Thank you for this piece, it definitely will help clear once mind and move on to other things.

  17. Angelique Says:

    Dear Allan,

    This is a brilliant article and just what the Doctor ordered for me.

    My passion for this field has turned into confusion and doubt as well as self-doubt.

    The lack of perfection and textbook approach in HR practices has demotivated me. I am in a place where I need to get unstuck and back on my horse.

    Thank you for sharing your wisdon

  18. Miatta W. Says:

    Great article.I love Karen’s perception and attitude. I have applied some of these steps in my HR Career and will continue to do so in the future.

  19. Ray Deck Says:

    I absolutely agree with your comments for a significant segment of my HR community. However, there is also a segment that want to progress too fast, before they have developed a strong base of knowledge. There are some of my staff who need to hear the message “don’t be in too much of a hurry to advance”. The CEO of BhT Billiton, a majour mineral corporation, gave some good advice to a graduating class this year. He told them to ensure they build their credibility at every step up the career ladder, and be patient in this proces.

  20. Mia Kensey Says:

    Dear Allan,

    Thank you for sharing this article. I am just beginning HR career, and found this article to be very inspiring.

    I have started a blog to illlustrate my journey through HR. This is my first blog, and I’m not sure if this is the appropriate content. I would love to hear your thoughts.

  21. Sandy Jones-Kaminski Says:

    Excellent post, Alan!

    Had to comment here because I was tickled to see one of your blog posts just shared on LinkedIn by someone I only recently added to my network. I believe she found you on her own, but always love it when I see folks in my network connecting!

    Hope that you are well,
    Sandy p.s. I’m speaking at HR West in Oakland in Apr this year and when they asked me for books I reco (to include in their bookstore), in addition to mine, I gave them your Unwritten HR Rules ISBN and a plug. 🙂

  22. Kimberly Says:

    I joined your blog today, and I am very pleased this is the first article I read. I found it very insightful and refreshing.

  23. Ingrid Says:

    Alan,

    This provides a good visual of many of the realities that some of us face – we know what we want, but we don’t know how to “go get it”.

    I’ve been a Colleen in the past…but for some time now I’ve been striving to be more of a Karen.

    Thanks for encapsulating the issues so neatly.

    Lights, Camera, ACTION!

  24. dana Says:

    Thanks you.I was just procrastinating on a presentation for tomorrow (making it perfect) and you got me going. I strive to be a Karen but I regress back at times.

  25. ella tatel Says:

    As always, it’s another learning experience reading your great article. Thanks a lot!

  26. Prisca Dorine Says:

    Hi Allan,

    I have been struggling to fit in the HR profession but now I want to be a Karen and divorce the Colleen that I have been. Great stuff!

  27. Sukanta Says:

    Hi Allan,
    Really like your thoughts on this.
    So many times even we HR people are stuck in the ‘Analysis – Paralysis’ syndrome.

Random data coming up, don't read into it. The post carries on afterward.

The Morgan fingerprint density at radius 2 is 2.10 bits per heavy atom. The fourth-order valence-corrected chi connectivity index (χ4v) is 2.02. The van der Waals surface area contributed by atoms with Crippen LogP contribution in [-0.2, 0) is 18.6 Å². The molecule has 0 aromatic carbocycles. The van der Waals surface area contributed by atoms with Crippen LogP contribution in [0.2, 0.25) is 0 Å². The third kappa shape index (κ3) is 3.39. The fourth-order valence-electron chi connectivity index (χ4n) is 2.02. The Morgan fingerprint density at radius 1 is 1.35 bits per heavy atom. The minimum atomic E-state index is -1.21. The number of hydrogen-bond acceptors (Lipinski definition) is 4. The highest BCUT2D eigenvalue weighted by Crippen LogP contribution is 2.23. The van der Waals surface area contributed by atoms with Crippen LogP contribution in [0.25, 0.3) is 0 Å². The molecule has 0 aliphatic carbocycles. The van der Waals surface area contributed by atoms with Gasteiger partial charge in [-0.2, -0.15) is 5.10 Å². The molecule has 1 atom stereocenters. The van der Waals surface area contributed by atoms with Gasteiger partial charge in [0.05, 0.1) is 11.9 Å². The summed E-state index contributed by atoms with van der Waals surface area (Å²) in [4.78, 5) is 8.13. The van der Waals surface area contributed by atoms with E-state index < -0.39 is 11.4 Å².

Thanks for the article and Yes….mindless meetings just for the sake of doing it, is not Action, it is the effective Execution that matters and not just making of great plans.

  28. Meera G Menon Says:

    Hi Allan,

    This article just acted like a tonic for me which gave me the instant energy to kick start my new venture. I have been planning it for some time. Now, I have the courage to go ahead and do it.

    Thanks a lot!!!!

  29. samarjit Says:

    Hi Allan ,

    The more I read your thought the more I get impressed . I too am a proponent of execution . So “A” factor deeply appreciated .

  30. Nirupa Says:

    Dear Alan,

    I have just started my career in HR. Great inspiration!

    Thank you!

  31. eunice Says:

    Am inspired. thanks allan

  32. Nyemo Says:

    Thank you very much sir, this is very helpful, I am taking action now.

    Warm regards.

  33. Diana Says:

    Thank you Allen, as always you provide so much enlightenment and inspiration. Appreciate your style of communicating and sharing your perspective which comes so comprehensive and factual and reflecting the true realities of workplaces and their main actors. Boosting my confidence believing to find in myself more of the Karen, however there have been and are overlapping moments….the perfection desire sometimes hinders action taking. I am also impressed and love reading others’ thoughts and sharing and impressed at your following the line of comments and not missing anyone who needs your piece of advice and giving it in the most complete and empathetic way. There is precious learning in your article as well as in your role of model of taking action by responding to your readers and being always a resource of empowering others. Thank you, always!

  34. FJ Says:

    “Bite off only what you can chew, then chew it.”
    Allan, thank you!! You are so right about not waiting for things to get perfect BEFORE taking any step. If we choose so, then we might as well wait forever!
    Indeed, I am inspired as always.
    Wish you all the best Allan!

  35. Paul Says:

    Dear Angelique (17). There are many so called experts in HR that are text book philosophers. Even worse – there are even more so called experts that are not from HR that believe they know more than you about HR – and tell you endlessly what HR should be doing.

    Be careful who you listen too. I always take my ear plugs out when Alan delivers a message.